If I were an optimist, I’d describe this graphics card as minimalist. As a realist, I have to admit that this graphics card is an ugly and (presumably) cheap blower based on the reference spec. The caveat is that MSI hasn’t revealed the price yet, but that can be chalked up to the present market conditions.
If we judge this baby as an entry-level flagship (isn’t that a phrase!) and assume it will cost less than the $1,500 MSRP of an RTX 3090, then it looks reasonable on paper. Nvidia’s reference spec is nothing to complain about, as long as the cooling solution is adequate, which it seems to be. And the card is eminently practical: it’s a two-slot design, so it’ll work very nicely in SLI or small form factor set ups, as long as the 300 mm length doesn’t pose a problem.
The only issue is that of aesthetics. On the front, the card’s very large exhaust plate sits adjacent to the small circular blower fan, adorned with the MSI logo and a green accent. The design is reminiscent of the founders edition Fermi blowers, pictured above.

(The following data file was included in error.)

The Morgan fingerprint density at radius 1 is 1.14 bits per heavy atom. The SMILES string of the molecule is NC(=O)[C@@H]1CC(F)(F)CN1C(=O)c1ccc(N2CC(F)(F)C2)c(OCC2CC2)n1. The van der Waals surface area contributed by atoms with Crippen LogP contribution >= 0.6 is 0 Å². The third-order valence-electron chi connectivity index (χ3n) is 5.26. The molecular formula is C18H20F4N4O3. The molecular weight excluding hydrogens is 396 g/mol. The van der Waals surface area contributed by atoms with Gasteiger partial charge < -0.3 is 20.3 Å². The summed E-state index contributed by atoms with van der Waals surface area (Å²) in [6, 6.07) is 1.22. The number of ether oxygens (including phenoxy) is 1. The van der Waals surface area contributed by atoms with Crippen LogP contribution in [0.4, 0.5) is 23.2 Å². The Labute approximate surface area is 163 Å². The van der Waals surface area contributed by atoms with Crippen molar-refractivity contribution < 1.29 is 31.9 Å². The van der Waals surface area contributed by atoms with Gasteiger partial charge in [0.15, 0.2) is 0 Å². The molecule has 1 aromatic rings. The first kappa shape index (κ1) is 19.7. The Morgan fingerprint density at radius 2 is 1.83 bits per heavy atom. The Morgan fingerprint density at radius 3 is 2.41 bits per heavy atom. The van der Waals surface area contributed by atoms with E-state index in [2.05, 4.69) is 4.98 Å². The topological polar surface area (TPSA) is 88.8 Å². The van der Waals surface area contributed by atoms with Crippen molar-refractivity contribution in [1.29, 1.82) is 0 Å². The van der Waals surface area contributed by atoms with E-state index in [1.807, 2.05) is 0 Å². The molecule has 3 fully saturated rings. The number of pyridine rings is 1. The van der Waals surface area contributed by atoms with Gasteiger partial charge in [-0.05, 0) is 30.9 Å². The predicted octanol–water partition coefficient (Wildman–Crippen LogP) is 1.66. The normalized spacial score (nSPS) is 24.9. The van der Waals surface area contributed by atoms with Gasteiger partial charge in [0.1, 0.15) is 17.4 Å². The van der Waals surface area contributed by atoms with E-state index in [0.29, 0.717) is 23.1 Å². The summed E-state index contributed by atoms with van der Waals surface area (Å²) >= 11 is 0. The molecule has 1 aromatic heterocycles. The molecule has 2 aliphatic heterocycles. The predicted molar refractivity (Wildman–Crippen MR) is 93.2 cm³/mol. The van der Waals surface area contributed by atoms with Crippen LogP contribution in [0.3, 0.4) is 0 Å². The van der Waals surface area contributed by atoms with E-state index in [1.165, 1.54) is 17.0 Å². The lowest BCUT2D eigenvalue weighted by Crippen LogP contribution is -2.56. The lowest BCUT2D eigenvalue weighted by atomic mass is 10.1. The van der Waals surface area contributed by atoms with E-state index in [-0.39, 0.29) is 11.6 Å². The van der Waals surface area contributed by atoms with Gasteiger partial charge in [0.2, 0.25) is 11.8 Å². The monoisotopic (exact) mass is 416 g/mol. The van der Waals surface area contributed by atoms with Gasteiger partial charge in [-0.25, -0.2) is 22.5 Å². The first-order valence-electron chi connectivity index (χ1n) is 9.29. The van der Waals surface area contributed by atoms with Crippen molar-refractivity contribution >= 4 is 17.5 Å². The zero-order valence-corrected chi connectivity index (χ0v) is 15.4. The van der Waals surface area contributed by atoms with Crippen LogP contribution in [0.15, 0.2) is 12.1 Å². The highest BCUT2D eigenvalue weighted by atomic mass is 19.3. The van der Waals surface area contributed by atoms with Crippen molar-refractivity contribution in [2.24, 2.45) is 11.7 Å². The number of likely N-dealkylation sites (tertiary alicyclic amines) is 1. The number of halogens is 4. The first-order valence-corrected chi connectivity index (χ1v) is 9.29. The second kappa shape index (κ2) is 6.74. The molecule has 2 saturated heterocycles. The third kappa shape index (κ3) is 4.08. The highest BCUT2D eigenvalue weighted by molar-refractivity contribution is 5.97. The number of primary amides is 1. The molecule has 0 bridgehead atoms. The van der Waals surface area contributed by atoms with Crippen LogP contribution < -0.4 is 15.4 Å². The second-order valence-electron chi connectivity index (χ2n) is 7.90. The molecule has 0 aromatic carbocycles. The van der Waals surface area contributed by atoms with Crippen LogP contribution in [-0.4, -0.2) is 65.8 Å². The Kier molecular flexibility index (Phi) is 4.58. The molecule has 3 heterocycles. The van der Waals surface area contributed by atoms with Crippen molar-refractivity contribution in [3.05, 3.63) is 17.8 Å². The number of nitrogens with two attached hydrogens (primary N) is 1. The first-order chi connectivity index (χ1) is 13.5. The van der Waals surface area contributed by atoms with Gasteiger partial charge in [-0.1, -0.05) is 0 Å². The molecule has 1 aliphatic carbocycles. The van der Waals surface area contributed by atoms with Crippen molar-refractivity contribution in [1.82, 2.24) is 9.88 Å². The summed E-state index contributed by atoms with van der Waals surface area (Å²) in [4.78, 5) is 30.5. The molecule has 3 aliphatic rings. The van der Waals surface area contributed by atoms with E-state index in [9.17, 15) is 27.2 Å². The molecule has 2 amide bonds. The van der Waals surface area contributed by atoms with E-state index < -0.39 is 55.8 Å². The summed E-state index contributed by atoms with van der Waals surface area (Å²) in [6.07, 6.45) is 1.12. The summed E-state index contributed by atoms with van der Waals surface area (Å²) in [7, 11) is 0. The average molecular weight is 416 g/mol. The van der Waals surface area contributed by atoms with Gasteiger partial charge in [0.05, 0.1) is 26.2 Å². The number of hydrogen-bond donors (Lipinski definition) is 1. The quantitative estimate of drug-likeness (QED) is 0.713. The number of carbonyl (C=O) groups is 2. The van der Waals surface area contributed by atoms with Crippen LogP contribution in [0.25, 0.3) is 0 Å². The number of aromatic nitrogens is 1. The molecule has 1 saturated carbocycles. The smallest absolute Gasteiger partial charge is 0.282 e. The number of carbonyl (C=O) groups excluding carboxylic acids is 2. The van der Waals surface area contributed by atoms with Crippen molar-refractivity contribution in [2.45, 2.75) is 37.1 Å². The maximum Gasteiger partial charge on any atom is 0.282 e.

Conjuring reminders of Fermi isn’t something any marketing department wants. As experienced enthusiasts will recall, the Fermi architecture was hot and hungry and the GTX 480 was a problematic flagship. In our review, we found that it could get up to almost a hundred degrees during testing, and it idled at an outrageous sixty-five. Steve had to wear gloves so he didn’t burn himself!
The second problem with this RTX 3090 is the backplate, or partial lack thereof… inexplicably, the backplate is half-length, while the PCB is full-length. Seriously MSI, how much money does a short backplate save?
The MSI GeForce RTX 3090 Aero 24G will be released soon. Purchase at your own peril.